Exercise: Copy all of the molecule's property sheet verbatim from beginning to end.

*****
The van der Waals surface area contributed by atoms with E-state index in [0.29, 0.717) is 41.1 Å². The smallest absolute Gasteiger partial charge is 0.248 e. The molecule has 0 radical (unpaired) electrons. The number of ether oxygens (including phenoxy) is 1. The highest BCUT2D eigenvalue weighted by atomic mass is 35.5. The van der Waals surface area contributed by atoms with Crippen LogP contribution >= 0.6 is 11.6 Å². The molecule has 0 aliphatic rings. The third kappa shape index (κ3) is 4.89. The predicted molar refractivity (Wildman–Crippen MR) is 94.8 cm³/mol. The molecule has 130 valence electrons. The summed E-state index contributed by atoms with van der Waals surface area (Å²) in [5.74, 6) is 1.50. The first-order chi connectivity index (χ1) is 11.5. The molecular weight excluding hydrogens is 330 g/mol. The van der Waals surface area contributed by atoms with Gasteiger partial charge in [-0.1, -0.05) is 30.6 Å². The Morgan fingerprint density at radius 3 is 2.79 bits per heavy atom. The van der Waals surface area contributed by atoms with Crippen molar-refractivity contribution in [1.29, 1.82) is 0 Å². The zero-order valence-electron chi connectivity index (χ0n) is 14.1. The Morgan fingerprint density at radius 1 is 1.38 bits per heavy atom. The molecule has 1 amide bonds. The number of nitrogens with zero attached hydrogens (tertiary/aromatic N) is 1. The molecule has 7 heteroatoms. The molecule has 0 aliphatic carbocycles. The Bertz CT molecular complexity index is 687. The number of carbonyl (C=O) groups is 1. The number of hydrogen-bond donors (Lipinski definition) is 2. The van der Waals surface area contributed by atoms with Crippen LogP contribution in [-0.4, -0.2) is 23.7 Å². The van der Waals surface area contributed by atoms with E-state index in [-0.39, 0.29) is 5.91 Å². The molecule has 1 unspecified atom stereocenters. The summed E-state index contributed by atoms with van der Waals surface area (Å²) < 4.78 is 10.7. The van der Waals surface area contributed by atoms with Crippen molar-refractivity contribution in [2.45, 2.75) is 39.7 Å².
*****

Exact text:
The van der Waals surface area contributed by atoms with E-state index in [0.29, 0.717) is 41.1 Å². The smallest absolute Gasteiger partial charge is 0.248 e. The molecule has 0 radical (unpaired) electrons. The number of ether oxygens (including phenoxy) is 1. The highest BCUT2D eigenvalue weighted by atomic mass is 35.5. The van der Waals surface area contributed by atoms with Crippen LogP contribution >= 0.6 is 11.6 Å². The molecule has 0 aliphatic rings. The third kappa shape index (κ3) is 4.89. The predicted molar refractivity (Wildman–Crippen MR) is 94.8 cm³/mol. The molecule has 130 valence electrons. The summed E-state index contributed by atoms with van der Waals surface area (Å²) in [5.74, 6) is 1.50. The first-order chi connectivity index (χ1) is 11.5. The molecular weight excluding hydrogens is 330 g/mol. The van der Waals surface area contributed by atoms with Gasteiger partial charge in [-0.1, -0.05) is 30.6 Å². The Morgan fingerprint density at radius 3 is 2.79 bits per heavy atom. The van der Waals surface area contributed by atoms with Crippen molar-refractivity contribution in [1.29, 1.82) is 0 Å². The zero-order valence-electron chi connectivity index (χ0n) is 14.1. The Morgan fingerprint density at radius 1 is 1.38 bits per heavy atom. The molecule has 1 amide bonds. The number of nitrogens with zero attached hydrogens (tertiary/aromatic N) is 1. The molecule has 7 heteroatoms. The molecule has 0 aliphatic carbocycles. The Bertz CT molecular complexity index is 687. The number of carbonyl (C=O) groups is 1. The number of hydrogen-bond donors (Lipinski definition) is 2. The van der Waals surface area contributed by atoms with Crippen LogP contribution in [-0.4, -0.2) is 23.7 Å². The van der Waals surface area contributed by atoms with E-state index in [-0.39, 0.29) is 5.91 Å². The molecule has 1 unspecified atom stereocenters. The summed E-state index contributed by atoms with van der Waals surface area (Å²) < 4.78 is 10.7. The van der Waals surface area contributed by atoms with Crippen molar-refractivity contribution in [2.45, 2.75) is 39.7 Å².